Ear of Stone for BEOWULF Age of Heroes was released in September. Today we’re talking about art.
Jon: When making art for a scenario it’s important to support the tone and feeling that the writing is trying to build.
When I first read Ear of Stone by KC Shi, I was struck by the desolate feel of many of the places. While the island location itself is of a modest size, many of the places had a wide open feel. Reading about them I can hear the soundtrack in my mind.
Many of the characters too gave me the sense that there’s the potential for a big feeling of melancholy here. Ear of Stone at its heart is all about family relationships and tradition, and it has the potential to be a quite sad tale depending on how events unfold.
That’s a funny one to deal with in RPG art. It’s not something we see a lot of, and quite understandably. What was the line from the album notes I read in the 90s? “People don’t travel long distances to see flat landscapes”? Was it REM or Talking Heads? It was art school. I forget. And I’m not even sure that’s a real quote, but it’s something I think about.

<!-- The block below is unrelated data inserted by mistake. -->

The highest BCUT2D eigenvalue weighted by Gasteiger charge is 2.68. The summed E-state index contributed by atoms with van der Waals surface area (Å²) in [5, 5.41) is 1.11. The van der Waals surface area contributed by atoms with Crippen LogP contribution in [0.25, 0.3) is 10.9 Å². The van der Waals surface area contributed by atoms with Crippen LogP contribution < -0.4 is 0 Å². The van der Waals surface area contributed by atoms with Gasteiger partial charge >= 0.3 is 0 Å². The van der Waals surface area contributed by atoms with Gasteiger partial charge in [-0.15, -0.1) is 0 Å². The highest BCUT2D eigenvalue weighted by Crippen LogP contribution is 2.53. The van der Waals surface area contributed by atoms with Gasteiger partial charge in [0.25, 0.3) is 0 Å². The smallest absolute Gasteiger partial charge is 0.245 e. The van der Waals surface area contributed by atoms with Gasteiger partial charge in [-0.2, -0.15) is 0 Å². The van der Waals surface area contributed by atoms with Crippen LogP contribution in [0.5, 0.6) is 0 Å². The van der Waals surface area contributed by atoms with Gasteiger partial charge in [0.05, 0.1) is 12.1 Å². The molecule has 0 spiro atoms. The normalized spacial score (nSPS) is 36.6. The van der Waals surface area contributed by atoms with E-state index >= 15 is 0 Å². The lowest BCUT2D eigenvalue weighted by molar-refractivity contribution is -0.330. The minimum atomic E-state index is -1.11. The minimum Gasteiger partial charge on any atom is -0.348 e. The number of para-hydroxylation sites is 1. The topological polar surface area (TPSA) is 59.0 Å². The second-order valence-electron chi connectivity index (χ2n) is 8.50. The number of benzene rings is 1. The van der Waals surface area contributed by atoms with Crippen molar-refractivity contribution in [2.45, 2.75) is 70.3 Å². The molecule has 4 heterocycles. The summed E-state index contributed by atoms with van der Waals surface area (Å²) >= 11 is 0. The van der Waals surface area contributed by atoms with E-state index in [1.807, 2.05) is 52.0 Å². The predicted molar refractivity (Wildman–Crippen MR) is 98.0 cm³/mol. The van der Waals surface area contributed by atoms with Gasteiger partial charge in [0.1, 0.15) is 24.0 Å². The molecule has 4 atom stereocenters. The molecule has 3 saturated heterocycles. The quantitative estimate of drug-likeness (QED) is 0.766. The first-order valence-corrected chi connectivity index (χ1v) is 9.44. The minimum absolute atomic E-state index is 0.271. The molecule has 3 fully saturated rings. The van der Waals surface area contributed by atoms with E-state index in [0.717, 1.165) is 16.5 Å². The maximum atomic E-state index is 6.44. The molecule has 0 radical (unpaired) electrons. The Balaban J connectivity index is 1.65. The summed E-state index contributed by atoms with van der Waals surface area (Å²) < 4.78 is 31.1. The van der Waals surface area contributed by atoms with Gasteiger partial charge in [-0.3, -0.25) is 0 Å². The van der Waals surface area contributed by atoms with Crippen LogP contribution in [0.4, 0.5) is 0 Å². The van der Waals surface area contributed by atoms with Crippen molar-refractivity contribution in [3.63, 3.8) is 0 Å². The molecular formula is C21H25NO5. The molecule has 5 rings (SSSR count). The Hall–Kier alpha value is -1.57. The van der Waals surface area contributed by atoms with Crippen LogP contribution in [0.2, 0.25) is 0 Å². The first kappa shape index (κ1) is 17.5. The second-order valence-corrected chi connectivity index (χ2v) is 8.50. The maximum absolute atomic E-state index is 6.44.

It’s easy to understand why frenetic action and visually complex scenery is more commonly seen. It’s exciting! There’s lots of detail to pore over, and action gives us a sense of movement, excitement and power.
But sometimes it’s nice to change gear. And with the support of our BEOWULF backers, we’re able to make things a little differently. And so Ear of Stone has a quieter, hopefully more melancholic tone.
Ear of Stone is available now on DrivethruRPG.
Find out more about BEOWULF Age of Heroes here.